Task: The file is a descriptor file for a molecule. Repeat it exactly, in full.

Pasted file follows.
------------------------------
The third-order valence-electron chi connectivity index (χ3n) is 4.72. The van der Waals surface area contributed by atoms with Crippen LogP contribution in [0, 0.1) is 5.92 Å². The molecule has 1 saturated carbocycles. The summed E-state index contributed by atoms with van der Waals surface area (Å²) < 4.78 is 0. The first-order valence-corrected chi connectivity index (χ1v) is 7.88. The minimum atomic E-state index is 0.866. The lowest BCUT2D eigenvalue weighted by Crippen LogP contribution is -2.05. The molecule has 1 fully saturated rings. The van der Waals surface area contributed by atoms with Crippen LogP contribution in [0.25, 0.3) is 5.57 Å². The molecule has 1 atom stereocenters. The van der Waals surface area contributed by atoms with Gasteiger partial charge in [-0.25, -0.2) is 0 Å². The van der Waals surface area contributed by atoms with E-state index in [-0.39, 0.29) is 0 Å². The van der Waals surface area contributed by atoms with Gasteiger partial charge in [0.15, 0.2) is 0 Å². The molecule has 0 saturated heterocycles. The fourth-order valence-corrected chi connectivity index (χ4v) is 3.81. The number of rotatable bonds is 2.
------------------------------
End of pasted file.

The third-order valence-electron chi connectivity index (χ3n) is 4.72. The van der Waals surface area contributed by atoms with Crippen LogP contribution in [0, 0.1) is 5.92 Å². The molecule has 1 saturated carbocycles. The summed E-state index contributed by atoms with van der Waals surface area (Å²) < 4.78 is 0. The first-order valence-corrected chi connectivity index (χ1v) is 7.88. The minimum atomic E-state index is 0.866. The lowest BCUT2D eigenvalue weighted by Crippen LogP contribution is -2.05. The molecule has 1 fully saturated rings. The van der Waals surface area contributed by atoms with Crippen LogP contribution in [0.25, 0.3) is 5.57 Å². The molecule has 1 atom stereocenters. The van der Waals surface area contributed by atoms with Gasteiger partial charge in [-0.25, -0.2) is 0 Å². The van der Waals surface area contributed by atoms with E-state index in [-0.39, 0.29) is 0 Å². The van der Waals surface area contributed by atoms with Gasteiger partial charge in [0.15, 0.2) is 0 Å². The molecule has 0 saturated heterocycles. The fourth-order valence-corrected chi connectivity index (χ4v) is 3.81. The number of rotatable bonds is 2.